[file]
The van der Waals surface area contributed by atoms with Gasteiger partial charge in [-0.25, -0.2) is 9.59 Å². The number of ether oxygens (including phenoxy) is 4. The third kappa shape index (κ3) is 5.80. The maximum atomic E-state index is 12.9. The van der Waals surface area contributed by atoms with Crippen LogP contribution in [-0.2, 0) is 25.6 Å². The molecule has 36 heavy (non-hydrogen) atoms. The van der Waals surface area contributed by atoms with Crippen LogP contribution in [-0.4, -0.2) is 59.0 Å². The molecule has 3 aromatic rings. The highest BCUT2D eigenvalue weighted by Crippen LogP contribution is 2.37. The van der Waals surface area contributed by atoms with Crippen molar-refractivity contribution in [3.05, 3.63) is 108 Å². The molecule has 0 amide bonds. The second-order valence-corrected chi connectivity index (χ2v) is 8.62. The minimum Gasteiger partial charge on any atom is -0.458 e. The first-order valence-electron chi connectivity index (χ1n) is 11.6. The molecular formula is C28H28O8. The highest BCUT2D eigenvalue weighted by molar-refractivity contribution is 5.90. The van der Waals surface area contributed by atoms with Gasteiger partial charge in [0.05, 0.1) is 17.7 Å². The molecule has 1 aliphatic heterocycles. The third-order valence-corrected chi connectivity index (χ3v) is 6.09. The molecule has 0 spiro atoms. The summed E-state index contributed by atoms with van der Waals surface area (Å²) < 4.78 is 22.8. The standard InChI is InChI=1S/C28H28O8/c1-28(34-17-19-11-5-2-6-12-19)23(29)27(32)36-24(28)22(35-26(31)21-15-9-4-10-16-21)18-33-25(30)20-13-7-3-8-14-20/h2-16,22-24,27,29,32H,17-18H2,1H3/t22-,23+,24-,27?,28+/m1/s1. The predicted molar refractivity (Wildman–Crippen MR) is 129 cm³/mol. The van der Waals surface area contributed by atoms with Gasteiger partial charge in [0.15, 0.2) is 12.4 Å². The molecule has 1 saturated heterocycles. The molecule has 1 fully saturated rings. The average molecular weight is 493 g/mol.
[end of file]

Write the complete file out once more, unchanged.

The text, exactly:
The van der Waals surface area contributed by atoms with Gasteiger partial charge in [-0.25, -0.2) is 9.59 Å². The number of ether oxygens (including phenoxy) is 4. The third kappa shape index (κ3) is 5.80. The maximum atomic E-state index is 12.9. The van der Waals surface area contributed by atoms with Crippen LogP contribution in [-0.2, 0) is 25.6 Å². The molecule has 36 heavy (non-hydrogen) atoms. The van der Waals surface area contributed by atoms with Crippen LogP contribution in [-0.4, -0.2) is 59.0 Å². The molecule has 3 aromatic rings. The highest BCUT2D eigenvalue weighted by Crippen LogP contribution is 2.37. The van der Waals surface area contributed by atoms with Crippen molar-refractivity contribution in [3.05, 3.63) is 108 Å². The molecule has 0 amide bonds. The second-order valence-corrected chi connectivity index (χ2v) is 8.62. The minimum Gasteiger partial charge on any atom is -0.458 e. The first-order valence-electron chi connectivity index (χ1n) is 11.6. The molecular formula is C28H28O8. The highest BCUT2D eigenvalue weighted by molar-refractivity contribution is 5.90. The van der Waals surface area contributed by atoms with Gasteiger partial charge in [0.05, 0.1) is 17.7 Å². The molecule has 1 aliphatic heterocycles. The third-order valence-corrected chi connectivity index (χ3v) is 6.09. The molecule has 0 spiro atoms. The summed E-state index contributed by atoms with van der Waals surface area (Å²) < 4.78 is 22.8. The standard InChI is InChI=1S/C28H28O8/c1-28(34-17-19-11-5-2-6-12-19)23(29)27(32)36-24(28)22(35-26(31)21-15-9-4-10-16-21)18-33-25(30)20-13-7-3-8-14-20/h2-16,22-24,27,29,32H,17-18H2,1H3/t22-,23+,24-,27?,28+/m1/s1. The predicted molar refractivity (Wildman–Crippen MR) is 129 cm³/mol. The van der Waals surface area contributed by atoms with Gasteiger partial charge in [0.15, 0.2) is 12.4 Å². The molecule has 1 saturated heterocycles. The molecule has 1 fully saturated rings. The average molecular weight is 493 g/mol.